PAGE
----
It’s interesting when you listen to it, especially stuff you’ve written in more recent times that... even with all your jazz background and so on, it seems like it’s a lot more drawing on a Laurel Canyon-y, Todd Rundgren-y sort of world.
Yeah. Again, that’s part of where I come from, too. That’s why I didn’t feel weird when I was singing on it. I connect very heavily with Louis’s writing.
You wrote the melody and the lyrics. A lot of what you’re doing is still you. I was wondering what it’s like when you’re interpreting other people’s things with your voice or something that is so personalized?
Well, I don’t know. I still try to play the role of not getting in the way of the music, I guess. Try to. I try to... because I know I can’t do everything. Things that I feel like I can do, I go for it. By the time that this song happened, me and Louis had been working together on many different things, too. I felt totally comfortable singing over something like this.
Let’s go back. How long were you in Suicidal Tendencies?
I was there for about 13 years. Just about. I joined in high school. When I first started high school, I joined Suicidal. I went from No Curfew, a little pop band, to doing Suicidal Tendencies.
How much older were these guys?
Shoot, I want to say anywhere from 10 to 15 years?
You’re a bit younger than me, but I remember being 12 and looking at those covers when they’re posing in between the columns and stuff.
I was like, “Oh God, I’m never going to be this manly.”
[laughs] Hey, man, it’s a different dynamic. They were young, man.
How does a kid from a jazz family end up with these rascals?
My older brother was playing with them. My older brother was in the band for about a year before I joined.
Drums. I guess they’d gone through the cycle, after Robert and the other bass player. My older brother was like, “See if my little brother can do it.” It was funny, because I remember Mike Muir putting on a song on. He’d be like, “Let’s see you play this.” I would play it, and he’d be like, “Let’s try another one.” I partially knew the music, so I don’t know if that weirded him out. From then, it just stuck.
Did you ever skate?
I did for a month. I think I fell once on my hand and I was like, “HA! Fool me once.” [laughs] Not doing that again. I’m not even giving kudos to the guys who do it now. It’s like, “You guys are just...” Tony Hawk is as light as a pigeon, I’d imagine, because as many bones as he’s had to break in his life. Skateboarding is rough, if you’re really doing it. I did. I was a little skater kid like, “Yeah, I’m going to skate. Wear my JNCO jeans and listen to Korn, get my girl, skateboard, roll down the street, skateboard.” Then you fall, and it takes you about three to four days to five days to literally get the functions back of whatever it was. I was like, “Oh my God. I’ll never do this again.” And I never did. I still have a couple of skateboards, but no way. I’ll be covered in football gear and bubble wrap before I skateboard again, man.
That sort of music was still a part of your everyday life, when you grew up surrounded by California skater kids.
Yeah, skaters. I was really into Rage Against the Machine and Korn and Slipknot. Fear Factory. [growls] That became part of my upbringing.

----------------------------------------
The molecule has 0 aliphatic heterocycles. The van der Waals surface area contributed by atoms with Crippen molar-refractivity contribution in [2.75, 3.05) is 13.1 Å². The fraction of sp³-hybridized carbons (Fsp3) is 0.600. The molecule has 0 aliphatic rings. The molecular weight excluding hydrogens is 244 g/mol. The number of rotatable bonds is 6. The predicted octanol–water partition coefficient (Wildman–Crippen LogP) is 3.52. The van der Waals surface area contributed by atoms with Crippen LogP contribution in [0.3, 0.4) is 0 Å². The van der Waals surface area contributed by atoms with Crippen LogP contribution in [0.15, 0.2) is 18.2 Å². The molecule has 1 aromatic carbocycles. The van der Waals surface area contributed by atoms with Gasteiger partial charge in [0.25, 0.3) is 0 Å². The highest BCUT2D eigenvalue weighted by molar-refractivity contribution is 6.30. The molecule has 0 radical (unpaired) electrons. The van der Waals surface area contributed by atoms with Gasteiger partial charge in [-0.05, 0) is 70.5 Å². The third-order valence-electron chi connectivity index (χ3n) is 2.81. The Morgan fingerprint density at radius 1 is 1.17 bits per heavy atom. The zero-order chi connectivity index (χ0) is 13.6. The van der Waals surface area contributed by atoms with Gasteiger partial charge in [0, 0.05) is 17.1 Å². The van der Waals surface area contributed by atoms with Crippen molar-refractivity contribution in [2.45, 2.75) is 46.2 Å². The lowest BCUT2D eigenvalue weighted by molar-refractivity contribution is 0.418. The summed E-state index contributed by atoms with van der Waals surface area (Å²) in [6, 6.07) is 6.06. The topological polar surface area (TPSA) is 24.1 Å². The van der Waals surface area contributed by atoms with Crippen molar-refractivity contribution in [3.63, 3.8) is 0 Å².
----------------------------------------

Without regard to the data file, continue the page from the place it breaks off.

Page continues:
Back before the internet existed, in ’84 or ’86 or ’88, it was confusing that there was a punk rock/trash metal band that dressed like...
Gangbangers. I feel like it was a product of the environment mixed with the sincerity of what he was trying to convey. Mike Muir was a beast, and still is. That’s all I can say about Mike. I still talk to him every day. He’s the man.
Did you learn anything from him?
Yeah, I learned a lot from Mike. Mike was the guy that made me stand in front. He’d give me a bass solo, and he would just walk off stage. If I got hit with a boot or a shoe or a beer bottle, I knew I could do better from that confidence on stage. I’d be singing in the mic all the time, getting the confidence and the experience. I had to watch out for him on stage. He would run full-on into me like a football player, like boom, and it was like, “That happened. Pay attention.”
It made me cognizant of the performing environment of being on stage, along with when it came time to play lines that everybody already knows, they’re looking for that one thing where it’s like, “If you fuck it up, you’re getting hit with a beer bottle.” From that to, “How do I add more of who I am and what I do to this moment, to where it doesn’t make things weird?” You’re playing the intro to “Possessed to Skate,” where it’s got these progressions, and it’s like, “Yeah.” Then the song kicks off, and then, “How can I fit these 16 notes into this one area?” If I do it, and I try to execute it right, it will come across right. That’s the way I learned Suicidal stuff. Mike didn’t discourage me from trying to create on the spot. He wanted me to do it more.
As a bass player, what makes another bass player good for you?
I don’t know. There’s lots of different aspects to it. It’s the ability to jump between roles, I think. A lot of the time, it is, overall, what they bring to the music. What I look for is a person’s ability to take the music different places. I’m not saying I need a showman. I don’t need a guy who’s going to do backflips. That has nothing to do with the bass. The frequency is the job of the bass. There’s different tonality to it.